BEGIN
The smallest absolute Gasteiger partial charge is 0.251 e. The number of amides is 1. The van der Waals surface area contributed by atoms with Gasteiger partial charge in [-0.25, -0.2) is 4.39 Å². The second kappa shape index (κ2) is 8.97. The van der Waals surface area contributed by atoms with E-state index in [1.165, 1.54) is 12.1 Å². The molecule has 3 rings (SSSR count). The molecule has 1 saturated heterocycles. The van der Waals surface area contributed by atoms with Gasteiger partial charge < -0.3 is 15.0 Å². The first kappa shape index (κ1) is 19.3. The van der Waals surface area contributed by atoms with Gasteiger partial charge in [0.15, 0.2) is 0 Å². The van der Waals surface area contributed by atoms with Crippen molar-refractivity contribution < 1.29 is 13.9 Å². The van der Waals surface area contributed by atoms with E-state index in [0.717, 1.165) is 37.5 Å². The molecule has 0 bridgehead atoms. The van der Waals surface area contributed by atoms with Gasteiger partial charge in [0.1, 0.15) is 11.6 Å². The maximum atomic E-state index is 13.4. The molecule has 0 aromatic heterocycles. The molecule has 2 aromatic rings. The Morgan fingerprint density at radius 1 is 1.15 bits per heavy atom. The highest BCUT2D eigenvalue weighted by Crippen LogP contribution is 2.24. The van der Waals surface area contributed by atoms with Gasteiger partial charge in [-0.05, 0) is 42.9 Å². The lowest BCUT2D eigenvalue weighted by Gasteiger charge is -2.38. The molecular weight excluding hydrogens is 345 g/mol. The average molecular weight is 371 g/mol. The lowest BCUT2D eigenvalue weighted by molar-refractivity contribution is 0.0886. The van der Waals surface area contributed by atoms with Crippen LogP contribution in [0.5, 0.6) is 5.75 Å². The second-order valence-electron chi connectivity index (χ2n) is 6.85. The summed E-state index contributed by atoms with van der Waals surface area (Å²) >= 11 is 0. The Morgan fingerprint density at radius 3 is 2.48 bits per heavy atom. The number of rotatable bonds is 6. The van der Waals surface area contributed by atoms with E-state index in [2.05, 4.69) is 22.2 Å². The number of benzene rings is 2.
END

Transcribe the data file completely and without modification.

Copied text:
The smallest absolute Gasteiger partial charge is 0.251 e. The number of amides is 1. The van der Waals surface area contributed by atoms with Gasteiger partial charge in [-0.25, -0.2) is 4.39 Å². The second kappa shape index (κ2) is 8.97. The van der Waals surface area contributed by atoms with E-state index in [1.165, 1.54) is 12.1 Å². The molecule has 3 rings (SSSR count). The molecule has 1 saturated heterocycles. The van der Waals surface area contributed by atoms with Gasteiger partial charge < -0.3 is 15.0 Å². The first kappa shape index (κ1) is 19.3. The van der Waals surface area contributed by atoms with Gasteiger partial charge in [0.15, 0.2) is 0 Å². The van der Waals surface area contributed by atoms with Crippen molar-refractivity contribution < 1.29 is 13.9 Å². The van der Waals surface area contributed by atoms with E-state index in [0.717, 1.165) is 37.5 Å². The molecule has 0 bridgehead atoms. The van der Waals surface area contributed by atoms with Gasteiger partial charge in [0.1, 0.15) is 11.6 Å². The maximum atomic E-state index is 13.4. The molecule has 0 aromatic heterocycles. The molecule has 2 aromatic rings. The Morgan fingerprint density at radius 1 is 1.15 bits per heavy atom. The highest BCUT2D eigenvalue weighted by Crippen LogP contribution is 2.24. The van der Waals surface area contributed by atoms with Gasteiger partial charge in [-0.05, 0) is 42.9 Å². The lowest BCUT2D eigenvalue weighted by Gasteiger charge is -2.38. The molecular weight excluding hydrogens is 345 g/mol. The average molecular weight is 371 g/mol. The lowest BCUT2D eigenvalue weighted by molar-refractivity contribution is 0.0886. The van der Waals surface area contributed by atoms with Crippen LogP contribution in [0.5, 0.6) is 5.75 Å². The second-order valence-electron chi connectivity index (χ2n) is 6.85. The summed E-state index contributed by atoms with van der Waals surface area (Å²) >= 11 is 0. The Morgan fingerprint density at radius 3 is 2.48 bits per heavy atom. The number of rotatable bonds is 6. The van der Waals surface area contributed by atoms with E-state index in [2.05, 4.69) is 22.2 Å². The number of benzene rings is 2.